Tue Aug 13, 2013 1:55 am
I just wanted to ask if everyone has been greasing their front wheel bearings. The Cub owner's manual says "After every 6 months or every 500 hours of operation, whichever occurs first, remove, clean, and grease the front wheel bearings." That's a lot of greasing. I doubt many people do it that often.
But I wanted to put some info here, because they do need some greasing, if they get dry it will probably ruin your bearings.
Tue Aug 13, 2013 5:10 am
Thanks for the reminder...I grease my tractors usually every other usage...Always forget about the wheel bearings.... Suppose to rain today...Good chance to do them....Reverse thread if I recall
Tue Aug 13, 2013 6:41 am
Tractor wheel bearings like trailer wheel bearings sit often, never getting warm enough to drive the condensation out. My experience with both types of bearings indicates the back bearing grease can become water / moisture laden.
I've seen this in my RV axles and most recently on Rex ''48 where the one inner bearing was greasy but still rusted. This can happen even with the seals being in perfect condition. The hub warms and cools with the weather, sucking moisture in. Hence the 6 months or 500 hours.
My narrative is complete
Tue Aug 13, 2013 8:37 am
The Long Stripe manual dropped the 'routine' maintenance of the front wheel bearings. I would surely recommend that it be done as soon as you bring a Cub home. If the seals are in decent shape and you don't leave it in a deep puddle you should be set for years..... but you MUST do it once.
I have had two that were very rusty and had to replace the whole 'kit'. If I just ran them, it would eventually ruin something....
Not a hard job, the instructions are in the operators manual (except the Long Stripe manual). The bearings are pretty stout, but water will ruin them eventually. If maintained they will last as long as the tractor.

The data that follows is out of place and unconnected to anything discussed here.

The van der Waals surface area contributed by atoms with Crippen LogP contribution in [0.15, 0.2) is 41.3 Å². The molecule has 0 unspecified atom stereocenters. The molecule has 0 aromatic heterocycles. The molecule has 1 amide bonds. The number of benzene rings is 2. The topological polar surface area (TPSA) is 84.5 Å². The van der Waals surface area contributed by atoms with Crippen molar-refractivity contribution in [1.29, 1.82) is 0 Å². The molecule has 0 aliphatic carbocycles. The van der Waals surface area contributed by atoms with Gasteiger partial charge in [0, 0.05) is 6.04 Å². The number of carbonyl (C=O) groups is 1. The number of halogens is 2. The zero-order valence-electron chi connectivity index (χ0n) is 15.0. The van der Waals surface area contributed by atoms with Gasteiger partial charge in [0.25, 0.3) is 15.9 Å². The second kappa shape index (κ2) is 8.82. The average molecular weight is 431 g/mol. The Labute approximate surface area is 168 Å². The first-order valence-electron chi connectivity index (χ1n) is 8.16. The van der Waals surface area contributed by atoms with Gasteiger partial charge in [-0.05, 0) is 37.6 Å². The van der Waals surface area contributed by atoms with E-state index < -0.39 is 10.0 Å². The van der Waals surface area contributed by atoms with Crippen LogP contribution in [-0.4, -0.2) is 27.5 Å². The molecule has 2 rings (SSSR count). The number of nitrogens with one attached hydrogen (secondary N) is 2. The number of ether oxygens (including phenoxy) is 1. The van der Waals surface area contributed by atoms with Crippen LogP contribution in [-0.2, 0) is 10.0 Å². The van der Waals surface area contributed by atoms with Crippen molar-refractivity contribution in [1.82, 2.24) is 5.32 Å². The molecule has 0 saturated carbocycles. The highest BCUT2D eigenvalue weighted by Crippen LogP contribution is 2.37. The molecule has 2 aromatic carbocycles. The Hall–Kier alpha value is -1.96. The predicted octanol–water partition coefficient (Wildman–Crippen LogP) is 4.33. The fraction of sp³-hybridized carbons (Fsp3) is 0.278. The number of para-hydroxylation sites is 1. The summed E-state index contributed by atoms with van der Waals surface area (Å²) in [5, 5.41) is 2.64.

Tue Aug 13, 2013 9:12 am
My cubs have grease fittings on the front hubs and I give them a couple shots every so often, depending on the use. On ones without the fittings, as a shortcut you can remove the cap over the end and fill with grease then screw it back in.
Tue Aug 13, 2013 10:18 am
John *.?-!.* cub owner wrote:My cubs have grease fittings on the front hubs and I give them a couple shots every so often, depending on the use. On ones without the fittings, as a shortcut you can remove the cap over the end and fill with grease then screw it back in.
I was hoping someone would say that. That's what I did.
Tue Aug 13, 2013 5:53 pm
When you do grease them use plenty of grease pack the hub full , with the quality of today's grease it will keep most of the water out
Will last a good amount of time. But I will reemphasize what Larry [ Buzzard wing ] said DO IT WHEN YOU FIRST GET YOUR CUB!!! It will save you $$$$$ most of the time all you will have to do is clean and pack em. Do not take the inside bearing off unless you have to, the seals cost big bucks.
Tue Aug 13, 2013 7:15 pm
Yep, full of grease and there is no room for water. In higher speed stuff where heat is a factor (mower spindle, for example) too much grease will expand and push past the seals. But even in my 'high speed run' back and forth to the fort, I doubt much heat is generated.
I was really pleased when I repacked the 49 Cub's front bearings, they were PERFECT. Never seen tapered roller bearings where there was no cage.... really helps to keep a Cub under cover.
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